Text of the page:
Hooper, C. W., ed., Harry Stares, foreman...killed instantly..., Minocqua Times, January 16, 1896, Minocqua, 1896. View Full Record View Full Text
Sprayer, Star Lake Sprays, Minocqua Times January 8, 1896, Minocqua, 1896. View Full Record View Full Text

Minor References

Baker, James H., Sources of the Mississippi, Report Read before the Minnesota Historical Society, Feb. 8, 1887., MN Hist. Society, Vol. VI, Part 1., St. Paul, 1887. View Full Record
Chicago and North Western Railway, Hunting and Fishing Resorts of Northern Wisconsin and Michigan reached by the Chicago and North Western Railway [Map], Chicago, 1916. View Full Record
Hooper, C. W., ed., Harry Stares, foreman...killed instantly..., Minocqua Times, January 16, 1896, Minocqua, 1896. View Full Record View Full Text
Sprayer, Star Lake Sprays, Minocqua Times January 8, 1896, Minocqua, 1896. View Full Record View Full Text

RESEARCH NOTE

The following quotation is from a report by James Baker to the Missesota Historical Society about the sources of the Mississippi River. It is quoted here because of its reference to naming activities of the General Land Office, which might be relevant to the naming of Star Lake and warrant further research:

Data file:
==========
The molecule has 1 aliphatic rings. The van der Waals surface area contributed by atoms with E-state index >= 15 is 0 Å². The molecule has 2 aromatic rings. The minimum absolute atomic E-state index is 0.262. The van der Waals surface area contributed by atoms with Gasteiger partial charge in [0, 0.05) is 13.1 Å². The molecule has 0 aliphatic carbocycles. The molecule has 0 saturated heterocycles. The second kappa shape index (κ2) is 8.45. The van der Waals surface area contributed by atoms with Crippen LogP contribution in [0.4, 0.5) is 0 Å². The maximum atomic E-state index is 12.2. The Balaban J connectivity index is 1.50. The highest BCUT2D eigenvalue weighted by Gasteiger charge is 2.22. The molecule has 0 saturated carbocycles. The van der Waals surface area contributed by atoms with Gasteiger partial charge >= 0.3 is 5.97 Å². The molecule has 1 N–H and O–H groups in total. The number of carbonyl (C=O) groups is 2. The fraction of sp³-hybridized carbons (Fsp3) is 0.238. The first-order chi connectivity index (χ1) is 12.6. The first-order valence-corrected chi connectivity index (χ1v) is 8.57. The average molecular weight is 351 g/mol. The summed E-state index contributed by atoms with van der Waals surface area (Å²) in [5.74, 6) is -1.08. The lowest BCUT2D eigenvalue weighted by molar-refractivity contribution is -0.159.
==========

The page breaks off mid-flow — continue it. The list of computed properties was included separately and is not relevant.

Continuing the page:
"This Township map was certified to as correct by J. H. Baker, Surveyor General, Feb. 3d, 1876, and was by him transmitted to the General Land office at Washington and was officially approved by the Commissioner of the General Land Office and posted May 3d, 1876. This map thenceforth became public property, accessible to all persons, and the supreme authority to all geographers and map-makers in the U.S. The lake in question was meandered, its outlines marked and four large meander posts set up, two on the East and two on the North, and distinctly visible to travelers this present year. By authority of instructions from the Government of the U.S. Surveyor General Baker names the lake in question "Elk Lake," because he had been directed to retain the name given by the Indians to meander lakes, if any such name was in use or known at the time of the survey. Capt. Hall [the contracted surveyer who did the ground survey] informed the Surveyor General that the Indian name was Elk Lake. This corresponded with the traditional name of the waters. It was therefore so marked on he plat, and approved by the authorities at Washington...."